Cheers for having a look at the paper!

    The intermediate settings in Section 4.2 are supposed to be the alternate setting from whatever the final setting is set at, in that run of the experiment (and so other runs are not relevant to the calculation). This then gives probabilities for the actual measurement pairs matching EPRB probabilities. (Since the intermediate measurements are summed over, it’s not like they’re actually measured.)

    Theoretically, they’re chosen as those settings simply because, as a result, the amplitudes cancel to give the correct joint probabilities. More practically (this is the original idea that led Gerard to think of the model), under the right circumstances, one could tune the intermediate measurement to be (i) no measurement at all (normal EPRB correlations), (ii) a projective measurement (destroying the correlations) or (iii) a partial measurement with correlations somewhere between these extremes. This would then allow an experimenter to tune between quantum and classical phenomena.

    On your more general point, yes—this is exactly the sort of thing I’m thinking following on from this. I think there’s scope to point out some simple SEPRB-type cases that involve fine-tuning (one very simple system features in a pre-print of Huw and Ken’s that Huw kindly showed me) and then argue that they are, rather counter-intuitively, subject to Wood and Spekkens’ analysis too.

    Cheers,

    Pete

    #2677
    AvatarPeter Evans
    Member

    Hi Ken,

    I’ll try to respond to your comments in the paragraph order you list them.

    1. Agreed. In the source of the internal cancelling paths idea, a paper by Paul Näger, it is a quirk of the causal relationships that provides the cancelling. The model that I present, originating from Gerard Milburn, employs no such quirk, and the internal cancelling paths arises from restricting the possible amplitudes that contribute to the final joint probability. Insofar as you say, “imposing symmetries is itself a sort of fine tuning, in that a large parameter space is restricted to a special (symmetrical) subset”, I think that these are catching on to the very same idea (though obviously with different detail).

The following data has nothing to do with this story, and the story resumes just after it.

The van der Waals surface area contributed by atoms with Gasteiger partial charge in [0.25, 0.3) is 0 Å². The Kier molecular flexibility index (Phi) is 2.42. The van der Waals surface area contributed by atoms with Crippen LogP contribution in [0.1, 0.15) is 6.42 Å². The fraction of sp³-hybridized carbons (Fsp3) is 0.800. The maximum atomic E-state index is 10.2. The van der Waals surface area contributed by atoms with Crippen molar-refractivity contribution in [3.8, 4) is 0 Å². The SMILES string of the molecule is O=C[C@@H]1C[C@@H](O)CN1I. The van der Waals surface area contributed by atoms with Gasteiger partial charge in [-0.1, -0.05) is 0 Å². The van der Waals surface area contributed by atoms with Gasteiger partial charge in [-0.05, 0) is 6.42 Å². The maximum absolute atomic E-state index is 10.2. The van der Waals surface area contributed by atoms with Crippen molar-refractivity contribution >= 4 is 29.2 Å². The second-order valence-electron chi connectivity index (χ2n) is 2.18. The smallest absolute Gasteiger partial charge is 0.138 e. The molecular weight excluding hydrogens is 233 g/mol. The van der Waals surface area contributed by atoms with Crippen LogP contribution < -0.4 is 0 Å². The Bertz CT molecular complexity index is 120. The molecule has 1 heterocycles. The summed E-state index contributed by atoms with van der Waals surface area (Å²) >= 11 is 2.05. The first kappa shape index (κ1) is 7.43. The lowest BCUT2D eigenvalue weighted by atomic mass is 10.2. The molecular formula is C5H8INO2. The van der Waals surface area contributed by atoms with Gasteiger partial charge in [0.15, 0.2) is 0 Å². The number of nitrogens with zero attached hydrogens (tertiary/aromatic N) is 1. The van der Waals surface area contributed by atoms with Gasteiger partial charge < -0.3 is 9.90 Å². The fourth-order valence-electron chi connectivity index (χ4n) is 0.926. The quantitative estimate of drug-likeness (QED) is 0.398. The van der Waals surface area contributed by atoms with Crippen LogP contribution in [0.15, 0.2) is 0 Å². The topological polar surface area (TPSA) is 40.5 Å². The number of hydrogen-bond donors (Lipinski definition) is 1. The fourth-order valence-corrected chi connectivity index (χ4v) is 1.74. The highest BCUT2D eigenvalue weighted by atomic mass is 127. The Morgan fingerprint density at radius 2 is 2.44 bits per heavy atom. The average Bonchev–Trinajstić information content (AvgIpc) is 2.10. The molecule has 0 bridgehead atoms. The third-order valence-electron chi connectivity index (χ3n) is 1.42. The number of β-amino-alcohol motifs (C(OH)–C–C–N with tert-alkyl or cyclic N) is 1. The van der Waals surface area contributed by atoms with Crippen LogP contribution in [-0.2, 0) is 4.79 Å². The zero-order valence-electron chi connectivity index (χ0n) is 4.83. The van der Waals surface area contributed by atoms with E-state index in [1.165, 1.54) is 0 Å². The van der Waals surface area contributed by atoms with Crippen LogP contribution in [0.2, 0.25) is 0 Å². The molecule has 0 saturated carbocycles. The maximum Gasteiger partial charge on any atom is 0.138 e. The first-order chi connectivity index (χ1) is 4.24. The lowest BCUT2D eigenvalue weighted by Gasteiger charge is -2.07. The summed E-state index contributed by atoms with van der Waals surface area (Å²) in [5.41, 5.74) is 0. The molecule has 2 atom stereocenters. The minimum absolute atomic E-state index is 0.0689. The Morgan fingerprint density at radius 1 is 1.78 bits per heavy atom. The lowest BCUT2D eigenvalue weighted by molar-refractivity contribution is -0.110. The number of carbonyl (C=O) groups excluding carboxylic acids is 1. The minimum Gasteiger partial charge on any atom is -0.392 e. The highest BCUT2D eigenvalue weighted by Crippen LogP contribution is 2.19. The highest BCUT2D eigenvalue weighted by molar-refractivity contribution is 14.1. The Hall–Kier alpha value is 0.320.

(In fact, putting it this way could provide a more general statement of the conditions under which an internal cancelling paths mechanism could work retrocausally.)

    2. I think “grab-bag” is the right sort of phrase to describe the mess I left at the end of the paper! The main thrust of that section is that the analyses of Hausman and Woodward are essentially the same, and the view therein is amenable to being interpreted along perspectival lines. I’m hoping that this can be an illuminating exercise for understanding how to tell some sort of dynamical story about the dependence relations (a different story for each perspective)—this is related to the point I was making in reply to Mark above—and to illustrate that the right dynamical story may not be representable in an orthodox causal model.

    3/4/5. Yes, sketchy it is. This issue also relates a little to the appropriateness of the instrument of causal modelling. Causal modelling requires distinct variables with distinct causal mechanisms relating them. Of course, it’s partly up to us as modellers to choose the most suitable variables, etc, and explicate the relations between them. I take your question to be, why can’t we describe the relation as mutual causation rather than some more “holistic” story? Well, I would like to think that that is the way I’m describing it. But my “grab-bag” obviously isn’t doing that job very well! Point taken.